1. Introduction ....................................................5 2. Goals ...........................................................5 3. Goals of This Document ..........................................6 4. Presentation Language ...........................................6 4.1. Basic Block Size ...........................................7 4.2. Miscellaneous ..............................................7 4.3. Vectors ....................................................7 4.4. Numbers ....................................................8 4.5. Enumerateds ................................................8 4.6. Constructed Types ..........................................9 4.6.1. Variants ...........................................10 4.7. Cryptographic Attributes ..................................11 4.8. Constants .................................................12 5. SSL Protocol ...................................................12 5.1. Session and Connection States .............................12 5.2. Record Layer ..............................................14 5.2.1. Fragmentation ......................................14 5.2.2. Record Compression and Decompression ...............15 5.2.3. Record Payload Protection and the CipherSpec .......16 5.3. Change Cipher Spec Protocol ...............................18 5.4. Alert Protocol ............................................18 5.4.1. Closure Alerts .....................................19 5.4.2. Error Alerts .......................................20 5.5. Handshake Protocol Overview ...............................21 5.6. Handshake Protocol ........................................23 5.6.1. Hello messages .....................................24 5.6.2. Server Certificate .................................28 5.6.3. Server Key Exchange Message ........................28 5.6.4. Certificate Request ................................30 5.6.5. Server Hello Done ..................................31 5.6.6. Client Certificate .................................31 5.6.7. Client Key Exchange Message ........................31 5.6.8. Certificate Verify .................................34 5.6.9. Finished ...........................................35 5.7. Application Data Protocol .................................36 6. Cryptographic Computations .....................................36 6.1. Asymmetric Cryptographic Computations .....................36 6.1.1. RSA ................................................36 6.1.2. Diffie-Hellman .....................................37 6.1.3. FORTEZZA ...........................................37 6.2. Symmetric Cryptographic Calculations and the CipherSpec ...37 6.2.1. The Master Secret ..................................37 6.2.2. Converting the Master Secret into Keys and MAC Secrets ........................................37 7. Security Considerations ........................................39 8. Informative References .........................................40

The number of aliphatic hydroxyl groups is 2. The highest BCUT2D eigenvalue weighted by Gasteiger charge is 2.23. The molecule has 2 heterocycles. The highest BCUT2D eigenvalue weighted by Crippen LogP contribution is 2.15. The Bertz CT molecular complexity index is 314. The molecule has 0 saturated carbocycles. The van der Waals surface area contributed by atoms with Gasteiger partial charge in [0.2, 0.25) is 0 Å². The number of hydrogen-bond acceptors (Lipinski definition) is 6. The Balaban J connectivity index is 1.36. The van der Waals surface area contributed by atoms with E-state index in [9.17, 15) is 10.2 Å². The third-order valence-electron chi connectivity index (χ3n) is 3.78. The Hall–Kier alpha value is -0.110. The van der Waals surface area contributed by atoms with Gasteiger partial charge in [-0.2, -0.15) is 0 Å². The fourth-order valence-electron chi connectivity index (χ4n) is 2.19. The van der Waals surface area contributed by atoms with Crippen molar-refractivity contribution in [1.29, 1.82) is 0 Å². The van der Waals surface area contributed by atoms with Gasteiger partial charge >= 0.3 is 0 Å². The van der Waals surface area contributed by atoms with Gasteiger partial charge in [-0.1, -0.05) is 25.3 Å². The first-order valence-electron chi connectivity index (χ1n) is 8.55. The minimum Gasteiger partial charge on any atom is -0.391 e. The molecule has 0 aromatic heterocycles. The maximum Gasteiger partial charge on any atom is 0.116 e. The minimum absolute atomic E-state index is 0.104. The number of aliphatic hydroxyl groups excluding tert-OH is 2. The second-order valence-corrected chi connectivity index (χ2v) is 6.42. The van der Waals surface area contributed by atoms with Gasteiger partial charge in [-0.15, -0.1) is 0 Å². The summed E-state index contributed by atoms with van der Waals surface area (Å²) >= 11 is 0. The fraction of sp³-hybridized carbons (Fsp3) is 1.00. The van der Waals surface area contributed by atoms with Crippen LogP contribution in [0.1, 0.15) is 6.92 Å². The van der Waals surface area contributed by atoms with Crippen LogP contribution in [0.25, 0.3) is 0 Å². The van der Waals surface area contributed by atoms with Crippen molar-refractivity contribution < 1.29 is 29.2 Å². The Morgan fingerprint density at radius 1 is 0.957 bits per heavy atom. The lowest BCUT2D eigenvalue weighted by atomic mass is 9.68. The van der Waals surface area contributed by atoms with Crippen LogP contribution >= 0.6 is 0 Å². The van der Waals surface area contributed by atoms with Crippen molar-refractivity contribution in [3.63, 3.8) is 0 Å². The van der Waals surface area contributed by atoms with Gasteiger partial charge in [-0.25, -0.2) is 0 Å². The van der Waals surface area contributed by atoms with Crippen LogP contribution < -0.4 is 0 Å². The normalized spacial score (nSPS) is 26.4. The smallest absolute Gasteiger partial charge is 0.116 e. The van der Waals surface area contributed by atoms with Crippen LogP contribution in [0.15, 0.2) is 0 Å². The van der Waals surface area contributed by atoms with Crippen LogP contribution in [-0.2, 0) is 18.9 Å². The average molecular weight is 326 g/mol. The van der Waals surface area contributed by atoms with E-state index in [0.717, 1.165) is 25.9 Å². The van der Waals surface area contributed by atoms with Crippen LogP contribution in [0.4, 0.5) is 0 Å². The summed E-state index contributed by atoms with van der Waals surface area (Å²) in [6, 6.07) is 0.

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   Appendix A. Protocol Constant Values ..............................42
     A.1. Record Layer ...............................................42
     A.2. Change Cipher Specs Message ................................43
     A.3. Alert Messages .............................................43
     A.4. Handshake Protocol .........................................44
       A.4.1. Hello Messages .........................................44
       A.4.2. Server Authentication and Key Exchange Messages ........45
     A.5. Client Authentication and Key Exchange Messages ............46
       A.5.1. Handshake Finalization Message .........................47
     A.6. The CipherSuite ............................................47
     A.7. The CipherSpec .............................................49
   Appendix B. Glossary ..............................................50
   Appendix C. CipherSuite Definitions ...............................53
   Appendix D. Implementation Notes ..................................56
     D.1. Temporary RSA Keys .........................................56
     D.2. Random Number Generation and Seeding .......................56
     D.3. Certificates and Authentication ............................57
     D.4. CipherSuites ...............................................57
     D.5. FORTEZZA ...................................................57
       D.5.1. Notes on Use of FORTEZZA Hardware ......................57
       D.5.2. FORTEZZA Cipher Suites .................................58
       D.5.3. FORTEZZA Session Resumption ............................58
   Appendix E. Version 2.0 Backward Compatibility ....................59
     E.1. Version 2 Client Hello .....................................59
     E.2. Avoiding Man-in-the-Middle Version Rollback ................61
   Appendix F. Security Analysis .....................................61
     F.1. Handshake Protocol .........................................61
       F.1.1. Authentication and Key Exchange ........................61
       F.1.2. Version Rollback Attacks ...............................64
       F.1.3. Detecting Attacks against the Handshake Protocol .......64
       F.1.4. Resuming Sessions ......................................65
       F.1.5. MD5 and SHA ............................................65
     F.2. Protecting Application Data ................................65
     F.3. Final Notes ................................................66
   Appendix G. Acknowledgements ......................................66
     G.1. Other Contributors .........................................66
     G.2. Early Reviewers ............................................67
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1. Introduction